At 10:45 on Saturday morning the #1 Audi took the starter’s flag to begin the 61st 12 Hours of Sebring, and as expected the two Audis disappeared into the distance. The only real question was which one of these cars would take the overall win. The two Audis exchanged the lead 21 times during the course of the race, with the #1 car prevailing to win by 7.679 sec.
Behind the Audis the Rebellion Lola and the Muscle Milk Honda engaged in a battle for 3rd place, but for the other LMP1 cars the end came early. On Lap 10 the DeltaWing retired after “terminal engine failure,” to quote the team report, while on Lap 81 the Dyson Lola-Mazda withdrew with electrical problems.
Despite Sebring’s reputation for being rough on cars, these two retirements constituted half of this year’s total — only four cars retired, the third by accident (the #23 Ferrari) and the fourth with gearbox failure (the #3 Corvette).
Meanwhile, back in LMP2, a real scrap was developing between all three teams. After three laps the Zytek took the lead from the pole-sitting Level 5 Honda, and for the next two hours ran competitively. Unfortunately the Zytek experienced an aerodynamic problem that caused it to drop off the pace, though it still managed to finish 3rd in class.
The Extreme Speed Motorsport cars were also on the pace early on but suffered a number of setbacks. The faster of the two cars (#01, driven by David Brabham at the time), experienced a sheared input shaft at around the half-way point necessitating a two-hour pit stop. The car ultimately returned to the track to finish 5th (and last) in class. The sister car (#02) after a few off-course excursions finished 4th.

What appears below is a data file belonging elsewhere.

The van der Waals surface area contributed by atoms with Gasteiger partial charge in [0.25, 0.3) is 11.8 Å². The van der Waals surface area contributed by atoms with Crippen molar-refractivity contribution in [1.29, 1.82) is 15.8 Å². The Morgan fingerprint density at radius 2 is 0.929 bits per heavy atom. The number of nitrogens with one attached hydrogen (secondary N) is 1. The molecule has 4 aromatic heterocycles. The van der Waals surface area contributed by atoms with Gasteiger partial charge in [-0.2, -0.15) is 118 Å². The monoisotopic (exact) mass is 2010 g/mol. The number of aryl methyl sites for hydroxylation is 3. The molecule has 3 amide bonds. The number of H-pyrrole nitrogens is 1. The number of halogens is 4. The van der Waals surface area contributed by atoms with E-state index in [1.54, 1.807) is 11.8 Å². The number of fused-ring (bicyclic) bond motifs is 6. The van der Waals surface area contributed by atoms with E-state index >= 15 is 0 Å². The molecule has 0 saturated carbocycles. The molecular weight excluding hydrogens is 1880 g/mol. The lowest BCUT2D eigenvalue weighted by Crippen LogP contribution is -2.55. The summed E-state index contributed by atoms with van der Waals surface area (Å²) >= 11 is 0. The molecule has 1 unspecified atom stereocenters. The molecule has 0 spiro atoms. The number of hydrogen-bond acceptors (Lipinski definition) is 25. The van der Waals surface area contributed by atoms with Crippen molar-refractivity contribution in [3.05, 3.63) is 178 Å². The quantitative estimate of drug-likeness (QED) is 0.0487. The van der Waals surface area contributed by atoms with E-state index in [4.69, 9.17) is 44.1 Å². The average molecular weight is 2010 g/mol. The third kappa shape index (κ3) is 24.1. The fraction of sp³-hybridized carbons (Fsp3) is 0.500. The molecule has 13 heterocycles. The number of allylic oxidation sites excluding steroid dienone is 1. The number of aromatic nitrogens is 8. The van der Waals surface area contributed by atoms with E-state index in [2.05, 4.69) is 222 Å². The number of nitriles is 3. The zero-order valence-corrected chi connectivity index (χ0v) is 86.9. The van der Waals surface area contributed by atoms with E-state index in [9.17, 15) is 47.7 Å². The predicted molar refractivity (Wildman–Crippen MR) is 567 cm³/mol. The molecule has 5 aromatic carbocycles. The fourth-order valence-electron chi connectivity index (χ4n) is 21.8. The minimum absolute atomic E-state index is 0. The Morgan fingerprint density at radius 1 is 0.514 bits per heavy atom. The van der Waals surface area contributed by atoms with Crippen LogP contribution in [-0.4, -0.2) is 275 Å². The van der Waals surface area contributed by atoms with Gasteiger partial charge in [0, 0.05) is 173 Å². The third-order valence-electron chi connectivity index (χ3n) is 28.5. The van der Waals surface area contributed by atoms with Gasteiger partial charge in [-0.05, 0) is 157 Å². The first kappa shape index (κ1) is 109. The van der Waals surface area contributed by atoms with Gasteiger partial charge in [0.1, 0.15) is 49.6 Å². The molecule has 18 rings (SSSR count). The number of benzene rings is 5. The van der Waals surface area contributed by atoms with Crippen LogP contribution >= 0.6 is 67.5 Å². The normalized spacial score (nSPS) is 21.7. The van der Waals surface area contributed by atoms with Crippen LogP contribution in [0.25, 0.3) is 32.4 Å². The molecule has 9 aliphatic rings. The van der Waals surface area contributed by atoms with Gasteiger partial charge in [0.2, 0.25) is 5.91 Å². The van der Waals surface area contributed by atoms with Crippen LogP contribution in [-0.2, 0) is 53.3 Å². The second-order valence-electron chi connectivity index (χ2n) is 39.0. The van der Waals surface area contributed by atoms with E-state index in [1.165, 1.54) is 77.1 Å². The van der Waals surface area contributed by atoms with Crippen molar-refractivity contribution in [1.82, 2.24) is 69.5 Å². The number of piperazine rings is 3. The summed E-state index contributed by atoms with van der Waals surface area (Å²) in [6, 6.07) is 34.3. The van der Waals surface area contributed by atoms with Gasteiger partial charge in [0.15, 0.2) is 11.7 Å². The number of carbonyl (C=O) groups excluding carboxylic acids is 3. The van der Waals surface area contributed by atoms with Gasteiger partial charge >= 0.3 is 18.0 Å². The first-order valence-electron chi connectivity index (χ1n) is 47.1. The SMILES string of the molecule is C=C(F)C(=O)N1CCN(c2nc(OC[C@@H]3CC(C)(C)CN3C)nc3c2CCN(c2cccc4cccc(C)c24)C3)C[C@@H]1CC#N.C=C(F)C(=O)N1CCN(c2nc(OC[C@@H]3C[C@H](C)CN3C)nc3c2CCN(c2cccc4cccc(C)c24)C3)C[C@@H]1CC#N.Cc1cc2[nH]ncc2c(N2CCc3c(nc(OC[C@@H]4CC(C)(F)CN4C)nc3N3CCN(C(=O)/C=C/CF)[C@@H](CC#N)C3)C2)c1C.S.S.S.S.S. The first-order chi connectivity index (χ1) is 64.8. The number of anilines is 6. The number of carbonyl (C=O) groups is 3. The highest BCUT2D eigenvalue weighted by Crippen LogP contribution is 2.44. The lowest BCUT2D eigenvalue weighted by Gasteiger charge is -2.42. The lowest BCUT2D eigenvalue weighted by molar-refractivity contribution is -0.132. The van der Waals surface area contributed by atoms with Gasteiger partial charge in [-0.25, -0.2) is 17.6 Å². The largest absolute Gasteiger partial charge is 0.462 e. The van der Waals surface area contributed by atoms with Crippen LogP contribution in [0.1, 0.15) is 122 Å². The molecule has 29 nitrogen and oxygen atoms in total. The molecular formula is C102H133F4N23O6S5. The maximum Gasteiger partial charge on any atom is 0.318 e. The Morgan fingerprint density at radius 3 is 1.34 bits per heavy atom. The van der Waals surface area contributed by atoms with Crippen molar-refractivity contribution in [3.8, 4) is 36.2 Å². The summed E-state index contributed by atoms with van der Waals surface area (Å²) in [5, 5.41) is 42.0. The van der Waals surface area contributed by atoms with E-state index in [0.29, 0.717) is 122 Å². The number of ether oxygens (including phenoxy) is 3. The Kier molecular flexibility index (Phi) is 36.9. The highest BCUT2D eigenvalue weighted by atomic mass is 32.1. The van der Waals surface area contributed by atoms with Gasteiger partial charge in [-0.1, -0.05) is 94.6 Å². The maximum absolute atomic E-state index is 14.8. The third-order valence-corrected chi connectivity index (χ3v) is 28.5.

Ultimately it was the Level 5 cars that took the top positions in class. A faultless race, no doubt attributable to their extensive knowledge of the Hondas as well as considerable experience at Sebring, saw victory go to the #551 car of Tucker/Franchitti/Briscoe.
The GT class was won by the #4 Corvette — but it was not an easy victory. At the start the Corvette jumped the pole-sitting Ferrari and immediately pulled out a substantial lead. However, the Corvette later lost two laps while an electrical problem was addressed and incurred a one-minute penalty for avoidable contact. In the final 13 minutes of the race, the class-leading Risi Ferrari, driven by Matico Malucelli with Tommy Milner in #4 in hot pursuit, left the road twice on the same lap and handed victory to the Corvette. Third place went to the Falken Tire Porsche 911 GT3 RSR of Henzler/Sellers/Tandy.